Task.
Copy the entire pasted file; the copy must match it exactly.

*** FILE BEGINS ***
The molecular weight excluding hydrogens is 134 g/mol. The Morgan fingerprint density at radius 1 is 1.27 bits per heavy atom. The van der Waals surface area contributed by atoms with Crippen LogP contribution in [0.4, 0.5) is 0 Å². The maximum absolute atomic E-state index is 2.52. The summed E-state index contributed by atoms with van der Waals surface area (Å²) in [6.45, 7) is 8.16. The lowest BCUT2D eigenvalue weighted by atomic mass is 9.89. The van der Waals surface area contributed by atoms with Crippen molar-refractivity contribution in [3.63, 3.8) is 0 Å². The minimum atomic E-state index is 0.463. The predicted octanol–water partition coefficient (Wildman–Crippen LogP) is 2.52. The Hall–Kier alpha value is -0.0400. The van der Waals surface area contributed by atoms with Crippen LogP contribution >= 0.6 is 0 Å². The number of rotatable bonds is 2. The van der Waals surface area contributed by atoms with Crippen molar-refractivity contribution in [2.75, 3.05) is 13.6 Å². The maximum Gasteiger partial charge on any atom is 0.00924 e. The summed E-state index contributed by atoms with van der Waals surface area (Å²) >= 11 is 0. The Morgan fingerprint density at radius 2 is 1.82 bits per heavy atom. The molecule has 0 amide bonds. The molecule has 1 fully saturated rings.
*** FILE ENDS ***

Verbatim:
The molecular weight excluding hydrogens is 134 g/mol. The Morgan fingerprint density at radius 1 is 1.27 bits per heavy atom. The van der Waals surface area contributed by atoms with Crippen LogP contribution in [0.4, 0.5) is 0 Å². The maximum absolute atomic E-state index is 2.52. The summed E-state index contributed by atoms with van der Waals surface area (Å²) in [6.45, 7) is 8.16. The lowest BCUT2D eigenvalue weighted by atomic mass is 9.89. The van der Waals surface area contributed by atoms with Crippen molar-refractivity contribution in [3.63, 3.8) is 0 Å². The minimum atomic E-state index is 0.463. The predicted octanol–water partition coefficient (Wildman–Crippen LogP) is 2.52. The Hall–Kier alpha value is -0.0400. The van der Waals surface area contributed by atoms with Crippen LogP contribution >= 0.6 is 0 Å². The number of rotatable bonds is 2. The van der Waals surface area contributed by atoms with Crippen molar-refractivity contribution in [2.75, 3.05) is 13.6 Å². The maximum Gasteiger partial charge on any atom is 0.00924 e. The summed E-state index contributed by atoms with van der Waals surface area (Å²) >= 11 is 0. The Morgan fingerprint density at radius 2 is 1.82 bits per heavy atom. The molecule has 0 amide bonds. The molecule has 1 fully saturated rings.